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CarpeGuitarrem
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### Re: Luck in Wesnoth: Rationale

anakayub wrote:Polarizing (as in all-or-none (0/18) as compared to more numerous outcomes like 0/9/9/18) is neither good nor bad; it's just a part of the factional strategy/balance, and how you adapt to it. A good example is how poachers and thunderers differ in damage dealt against ghosts.
Right, and I also think that in this case, polarization needs to be kept where it exists. Just like you stated, that example. If the number of strikes was multiplied, the damage dealt would come closer to being equivalent. Where it is currently, there is a differentiation between polarized and non-polarized units, in terms of damage.
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Fosprey
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### Re: Luck in Wesnoth: Rationale

I want to make it clear, because it seems that a lot of people don't.
Removing randomness in wesnoth would completly destroy the game.
Randomness is a good tactic to acomplish what dave wanted to build up.
A game with simple rules.
Removing randomness would need a major game overhaul to keep the game interesting, and i fear it won't be simple anymore.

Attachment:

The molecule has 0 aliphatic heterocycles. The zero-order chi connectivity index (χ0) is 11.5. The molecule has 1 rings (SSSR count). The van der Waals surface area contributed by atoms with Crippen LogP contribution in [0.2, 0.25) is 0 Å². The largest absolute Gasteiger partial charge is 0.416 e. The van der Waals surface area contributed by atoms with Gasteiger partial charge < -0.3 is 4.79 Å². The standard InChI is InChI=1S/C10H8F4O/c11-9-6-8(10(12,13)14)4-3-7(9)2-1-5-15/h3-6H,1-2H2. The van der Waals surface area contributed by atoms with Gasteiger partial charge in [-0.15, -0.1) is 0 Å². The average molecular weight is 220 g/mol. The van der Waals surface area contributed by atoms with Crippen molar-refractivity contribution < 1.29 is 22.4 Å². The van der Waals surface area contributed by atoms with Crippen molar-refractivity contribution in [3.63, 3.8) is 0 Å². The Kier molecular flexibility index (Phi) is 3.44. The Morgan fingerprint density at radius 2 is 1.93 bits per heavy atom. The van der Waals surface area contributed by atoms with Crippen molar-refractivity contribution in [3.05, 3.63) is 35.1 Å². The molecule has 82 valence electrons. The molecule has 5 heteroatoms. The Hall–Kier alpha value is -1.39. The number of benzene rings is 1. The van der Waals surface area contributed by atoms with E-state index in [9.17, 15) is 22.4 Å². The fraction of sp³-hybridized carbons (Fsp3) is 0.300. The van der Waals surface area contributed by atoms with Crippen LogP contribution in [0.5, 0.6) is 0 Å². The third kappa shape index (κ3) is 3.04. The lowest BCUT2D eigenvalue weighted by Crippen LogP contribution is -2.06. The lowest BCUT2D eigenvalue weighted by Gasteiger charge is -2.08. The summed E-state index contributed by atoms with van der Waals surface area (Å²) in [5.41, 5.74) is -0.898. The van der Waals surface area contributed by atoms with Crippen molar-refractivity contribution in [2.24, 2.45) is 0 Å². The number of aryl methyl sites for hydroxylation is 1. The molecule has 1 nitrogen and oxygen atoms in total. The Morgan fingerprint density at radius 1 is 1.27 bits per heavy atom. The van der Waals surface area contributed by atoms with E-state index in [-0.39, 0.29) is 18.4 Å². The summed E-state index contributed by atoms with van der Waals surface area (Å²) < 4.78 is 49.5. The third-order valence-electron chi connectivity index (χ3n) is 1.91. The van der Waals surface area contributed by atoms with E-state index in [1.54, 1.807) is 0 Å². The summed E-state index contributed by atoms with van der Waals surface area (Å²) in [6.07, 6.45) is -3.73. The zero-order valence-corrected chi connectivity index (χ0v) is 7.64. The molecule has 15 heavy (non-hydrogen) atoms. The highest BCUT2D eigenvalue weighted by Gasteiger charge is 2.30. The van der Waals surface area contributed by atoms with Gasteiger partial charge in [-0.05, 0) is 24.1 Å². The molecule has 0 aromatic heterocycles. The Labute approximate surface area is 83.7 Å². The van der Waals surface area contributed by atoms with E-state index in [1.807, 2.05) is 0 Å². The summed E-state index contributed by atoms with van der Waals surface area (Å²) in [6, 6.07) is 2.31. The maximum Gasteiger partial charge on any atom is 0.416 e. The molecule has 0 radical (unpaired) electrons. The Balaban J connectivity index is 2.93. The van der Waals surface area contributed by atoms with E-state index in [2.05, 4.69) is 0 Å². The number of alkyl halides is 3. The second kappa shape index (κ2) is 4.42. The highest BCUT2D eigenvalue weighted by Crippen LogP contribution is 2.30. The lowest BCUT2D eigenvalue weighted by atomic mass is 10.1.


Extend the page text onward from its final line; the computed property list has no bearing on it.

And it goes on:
zookeeper
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### Re: Luck in Wesnoth: Rationale

I split the less-luck rant section to off-topic. Please, not in this thread.
F50
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### Re: Luck in Wesnoth: Rationale

I had hoped that my assertion that this was not a suggestion for base wesnoth yet would calm the storm. I was wrong. Seriously, what's with all the deterministic-o-phobes? I wish I could understand the psychology behind that.

I would like to create an era to test this. Can someone provide a list of files (linux) that need to be modified, some info on what numbers to change, and where and how to upload the era so other people can get it?